Hellblade: Senua's Sacrifice left quite an impact when it released some years ago. Developer Ninja Theory delivered an exceptional game within a limited budget, combining beautiful audio-visuals with solid technical underpinnings provided by Unreal Engine 4. Its powerful exploration of mental health challenges made it stand out from the crowd - and with over six million copies sold, the game was a tremendous success, scaling beautifully from high-end PCs down to Nintendo Switch. And now, Hellblade returns, looking better than ever before thanks to an Xbox Series console upgrade.
This new revision of the game may have come as something of a surprise, but it's certainly welcome - it's a great way to re-introduce gamers to the original before the sequel completes development, while at the same time, Hellblade continues to attract new players on Xbox Game Pass, so why not revise the title for a generation of users? The first surprise is that the upgrade for Series consoles isn't actually by Ninja Theory itself specifically. QLOC - who handled the impressive Switch port - take point here, with the studio promising updated materials, particles, pushed out draw distances, new frame-rate options and hardware-accelerated ray tracing reflections.
Multiple modes are available in this one but our primary focus is on the newly embellished enriched mode, which adds DXR ray tracing and a whole bunch of extras. It's available on both Series S and X consoles, deployed primarily on water throughout the game. Any surface previously using screen-space reflections now gets a big RT upgrade - but it's fair to say that the improvement varies on a per-scene content. The main benefit is that when the reflector is occluded from view, the reflection remains visible, while standard SSR would see sudden gaps appear in the reflection. Don't expect massive changes here - RT simply allows for much higher fidelity reflections where appropriate, though there is some unintentional flicker, while in select circumstances, SSR reflections are not replaced by RT alternatives.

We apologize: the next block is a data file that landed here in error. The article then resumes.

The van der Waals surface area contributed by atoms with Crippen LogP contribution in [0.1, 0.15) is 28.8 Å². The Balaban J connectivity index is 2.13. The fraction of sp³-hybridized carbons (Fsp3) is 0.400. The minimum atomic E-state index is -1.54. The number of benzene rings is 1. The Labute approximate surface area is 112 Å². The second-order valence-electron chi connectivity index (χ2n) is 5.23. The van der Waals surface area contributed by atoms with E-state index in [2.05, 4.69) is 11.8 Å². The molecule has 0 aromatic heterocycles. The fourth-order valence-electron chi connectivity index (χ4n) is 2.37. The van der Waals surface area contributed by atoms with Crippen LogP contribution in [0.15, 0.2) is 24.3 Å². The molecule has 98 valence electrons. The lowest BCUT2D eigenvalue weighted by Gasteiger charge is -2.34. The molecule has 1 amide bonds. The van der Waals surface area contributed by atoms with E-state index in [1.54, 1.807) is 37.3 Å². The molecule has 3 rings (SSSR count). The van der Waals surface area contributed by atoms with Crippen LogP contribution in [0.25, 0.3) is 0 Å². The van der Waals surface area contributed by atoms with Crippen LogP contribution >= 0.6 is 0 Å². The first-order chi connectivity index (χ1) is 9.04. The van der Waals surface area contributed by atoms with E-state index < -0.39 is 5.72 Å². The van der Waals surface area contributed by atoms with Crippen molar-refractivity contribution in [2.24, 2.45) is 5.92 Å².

There are many other upgrades, though. Shadow maps for world geometry - including foliage - are now included, whereas the last-gen versions concentrated more on less accurate screen-space renditions instead. Volumetric lighting appears to be of a higher quality on Series X while the average resolution is higher, lending the game a sharper overall appearance. Ambient shadowing has also changed - on Xbox One X, there are visible ambient occlusion halos visible all over the place, but on Series X, the solution to contact shadows has changed. In some scenes it may look missing, but on the whole, it appears somewhat more natural given the lighting conditions.
Meanwhile, I also noted adjustments to bloom intensity and yes - there is more far-off detail resolved on more expansive areas. On top of that, I noted the addition of shadow casting lights attached to elements like fire - more lights now cast real shadows, which was not the case on Xbox One X. There's also a change in overall colour grading - many scenes now exhibit differences in color between the two versions. On top of that, there are post-process changes too: stacked up against Xbox One X, depth of field seemed improved with cleaner bokeh shapes.
The truth is that there's been a lot of additional work carried out on the game, and I'm not sure I've caught all of the improvements. However, it is worth noting that while some of the higher quality settings are already present in the PC version, there are still lots of enhancements beyond even PC at its best. For example, shadows are enhanced and distant LODs are pushed out, among other things. So how well does everything perform on the new machines?